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Pepper’s Ghost: Hologram Illusion

In this activity, students will construct a 3D illusion of a pyramid that creates a reflected image from a digital screen display.

In a Pepper's Ghost Illusion, when a real or recorded image is reflected in a transparent screen at a 45o angle, viewers see a reflected virtual image that seems to have depth and appear out of nowhere .

This student activity is a modern take on an illusion first described in 1584 by Neapolitan scientist Giambattista della Porta and popularized for theatrical use by John Henry Pepper in the 1860s, hence its modern nickname "Pepper's Ghost".

The Pepper's Ghost Illusion continues to be used in amusement parks, theatres and other venues.

This Pepper's Ghost activity, while not a true hologram, takes much less technology and is a good exploration of light and viewing angles.

Real Holograms are 3D images created by interference of light beams. They should be able to be viewed from any angle and allow the viewer to see the object from multiple sides. Real holograms can be seen without the need for special lenses, screens or other props.


  • Describe the locations of the real image, virtual image and reflection of light occurring in this activity.

  • Compare this optical illusion to the light physics of an actual hologram.

  • Make observations and develop questions for further exploration.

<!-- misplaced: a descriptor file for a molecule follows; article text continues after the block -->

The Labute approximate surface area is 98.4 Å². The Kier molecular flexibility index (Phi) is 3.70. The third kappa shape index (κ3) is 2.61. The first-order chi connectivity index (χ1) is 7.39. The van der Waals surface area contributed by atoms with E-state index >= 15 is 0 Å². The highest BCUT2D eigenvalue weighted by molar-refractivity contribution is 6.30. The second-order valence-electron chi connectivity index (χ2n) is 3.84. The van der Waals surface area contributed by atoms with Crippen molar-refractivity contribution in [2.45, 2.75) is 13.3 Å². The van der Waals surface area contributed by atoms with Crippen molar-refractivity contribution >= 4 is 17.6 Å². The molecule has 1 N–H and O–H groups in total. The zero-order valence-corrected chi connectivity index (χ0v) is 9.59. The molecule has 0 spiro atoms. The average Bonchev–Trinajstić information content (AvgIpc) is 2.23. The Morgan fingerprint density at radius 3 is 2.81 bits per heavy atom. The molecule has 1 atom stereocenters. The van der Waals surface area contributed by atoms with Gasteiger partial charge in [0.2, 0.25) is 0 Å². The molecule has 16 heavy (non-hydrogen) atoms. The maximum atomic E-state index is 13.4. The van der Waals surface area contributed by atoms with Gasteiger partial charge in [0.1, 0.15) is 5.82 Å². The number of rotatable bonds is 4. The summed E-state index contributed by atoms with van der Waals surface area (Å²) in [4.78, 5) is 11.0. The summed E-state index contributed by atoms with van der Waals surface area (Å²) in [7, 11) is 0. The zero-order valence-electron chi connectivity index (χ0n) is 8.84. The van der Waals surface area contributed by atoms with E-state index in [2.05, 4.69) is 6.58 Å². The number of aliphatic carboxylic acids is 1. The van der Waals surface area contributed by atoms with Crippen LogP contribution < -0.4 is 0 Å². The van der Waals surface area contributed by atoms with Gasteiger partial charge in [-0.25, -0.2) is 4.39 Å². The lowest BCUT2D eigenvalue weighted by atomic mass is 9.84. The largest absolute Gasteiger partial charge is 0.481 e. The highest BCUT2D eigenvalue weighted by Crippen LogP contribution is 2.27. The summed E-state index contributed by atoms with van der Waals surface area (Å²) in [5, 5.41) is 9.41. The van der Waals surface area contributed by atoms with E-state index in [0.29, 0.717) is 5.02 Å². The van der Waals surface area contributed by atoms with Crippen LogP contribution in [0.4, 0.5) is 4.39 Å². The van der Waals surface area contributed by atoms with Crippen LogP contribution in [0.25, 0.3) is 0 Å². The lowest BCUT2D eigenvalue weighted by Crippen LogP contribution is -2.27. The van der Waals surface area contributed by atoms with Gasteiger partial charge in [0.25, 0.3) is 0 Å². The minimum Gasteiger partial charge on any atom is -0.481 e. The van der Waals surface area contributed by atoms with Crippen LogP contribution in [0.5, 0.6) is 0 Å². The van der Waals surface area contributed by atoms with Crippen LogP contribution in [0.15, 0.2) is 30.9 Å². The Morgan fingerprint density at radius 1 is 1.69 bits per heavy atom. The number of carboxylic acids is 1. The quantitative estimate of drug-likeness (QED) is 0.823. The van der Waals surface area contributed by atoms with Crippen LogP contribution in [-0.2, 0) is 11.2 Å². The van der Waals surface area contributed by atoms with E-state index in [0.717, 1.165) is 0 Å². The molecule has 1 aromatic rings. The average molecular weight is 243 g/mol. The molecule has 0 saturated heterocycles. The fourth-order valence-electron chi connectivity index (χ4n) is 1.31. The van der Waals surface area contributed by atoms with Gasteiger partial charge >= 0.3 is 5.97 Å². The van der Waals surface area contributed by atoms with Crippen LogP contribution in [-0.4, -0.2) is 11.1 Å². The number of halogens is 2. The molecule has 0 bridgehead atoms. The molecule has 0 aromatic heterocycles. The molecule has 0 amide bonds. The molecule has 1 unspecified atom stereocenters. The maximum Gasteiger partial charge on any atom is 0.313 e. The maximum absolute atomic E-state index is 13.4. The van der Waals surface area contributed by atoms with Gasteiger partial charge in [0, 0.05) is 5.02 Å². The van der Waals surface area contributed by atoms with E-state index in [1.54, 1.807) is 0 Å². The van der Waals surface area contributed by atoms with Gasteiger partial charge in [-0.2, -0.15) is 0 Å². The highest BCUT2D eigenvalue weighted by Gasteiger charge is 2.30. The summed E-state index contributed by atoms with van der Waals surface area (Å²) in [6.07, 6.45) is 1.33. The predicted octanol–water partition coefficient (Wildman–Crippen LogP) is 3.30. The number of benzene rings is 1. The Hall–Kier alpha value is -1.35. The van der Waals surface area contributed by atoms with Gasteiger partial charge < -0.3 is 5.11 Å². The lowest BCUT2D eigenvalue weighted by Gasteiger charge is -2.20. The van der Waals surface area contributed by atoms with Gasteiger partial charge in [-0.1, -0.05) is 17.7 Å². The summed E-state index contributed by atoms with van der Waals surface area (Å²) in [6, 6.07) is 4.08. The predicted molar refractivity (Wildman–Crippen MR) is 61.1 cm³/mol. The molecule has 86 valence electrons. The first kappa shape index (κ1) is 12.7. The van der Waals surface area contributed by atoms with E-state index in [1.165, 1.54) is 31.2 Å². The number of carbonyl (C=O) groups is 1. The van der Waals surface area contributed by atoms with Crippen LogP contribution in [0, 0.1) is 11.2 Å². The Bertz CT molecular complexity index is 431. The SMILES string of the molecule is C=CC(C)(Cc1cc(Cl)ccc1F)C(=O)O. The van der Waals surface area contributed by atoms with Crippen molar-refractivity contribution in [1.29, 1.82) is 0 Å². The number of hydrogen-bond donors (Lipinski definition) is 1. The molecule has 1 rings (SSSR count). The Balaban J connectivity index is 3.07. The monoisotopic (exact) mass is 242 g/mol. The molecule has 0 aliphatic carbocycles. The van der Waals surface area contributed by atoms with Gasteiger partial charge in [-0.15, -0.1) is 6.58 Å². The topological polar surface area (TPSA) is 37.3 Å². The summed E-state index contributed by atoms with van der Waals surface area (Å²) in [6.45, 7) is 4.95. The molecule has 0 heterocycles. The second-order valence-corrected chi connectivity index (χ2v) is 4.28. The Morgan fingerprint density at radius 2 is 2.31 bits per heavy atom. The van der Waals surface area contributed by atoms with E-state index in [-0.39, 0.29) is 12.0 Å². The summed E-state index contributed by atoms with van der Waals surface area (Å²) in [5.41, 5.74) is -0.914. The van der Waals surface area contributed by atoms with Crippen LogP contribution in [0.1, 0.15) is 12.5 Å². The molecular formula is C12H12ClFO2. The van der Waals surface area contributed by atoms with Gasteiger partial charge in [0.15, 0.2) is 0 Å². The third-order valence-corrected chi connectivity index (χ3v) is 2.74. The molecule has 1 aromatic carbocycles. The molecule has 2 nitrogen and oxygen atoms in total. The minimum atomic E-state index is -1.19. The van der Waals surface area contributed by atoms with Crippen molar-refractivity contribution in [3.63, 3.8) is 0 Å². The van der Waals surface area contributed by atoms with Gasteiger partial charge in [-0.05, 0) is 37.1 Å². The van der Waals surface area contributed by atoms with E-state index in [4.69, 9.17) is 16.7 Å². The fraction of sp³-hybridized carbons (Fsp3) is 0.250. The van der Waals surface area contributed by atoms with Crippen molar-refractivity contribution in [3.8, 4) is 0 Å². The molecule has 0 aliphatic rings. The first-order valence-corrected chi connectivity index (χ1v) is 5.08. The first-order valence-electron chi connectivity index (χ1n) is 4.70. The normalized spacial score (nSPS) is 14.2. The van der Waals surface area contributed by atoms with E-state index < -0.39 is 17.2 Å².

Key Questions

  • Identify the location of the ‘real’ image and the ‘virtual’ image in your display.
  • How is this illusion similar to a real hologram?
  • How is it different?

What To Do

  1. Use the Pyramid Projection Template to trace four tetrahedron shapes onto your overhead transparency sheet
  2. Carefully cut out the four tetrahedron shapes
  3. Use transparent tape to attach the 4 sides together and make a pyramid
  4. If needed, trim the narrow (bottom) end of your pyramid so it sits upright on a flat surface
  5. Use your tablet or smart phone to play one of the videos at Place your pyramid in the middle of your screen with the narrow end facing down.
  6. Dim the lights in the room and look through the side of the pyramid! What observations can you make?

HINT: This activity works best if using very carefully & evenly cut shapes for the pyramid construction. Encourage students to take their time.


  • What is it about the projection pyramid that makes the illusion work? Try changing some variables (i.e. shape, number of sides, construction material, type of video…) and comparing results.
  • Draw a ray diagram showing how light is reflected from the screen to your eye.
  • Conduct your own research to learn more about actual holograms.
  • Investigate a different optical illusion. Demonstrate and explain it to your classmates. What does it teach us about our eyes and/or our brains?
  • Create your own video that would be compatible with a Pepper’s Ghost illusion.
  • Build your own illusion using the Pepper’s Ghost concept.
  • A Pepper's Ghost illusion is improperly described as being a ‘hologram’ by many online sources. What would you call it instead? List some other examples of inaccurate information you have encountered on the internet.

Other Resources

Make | YouTube| Pepper’s Ghost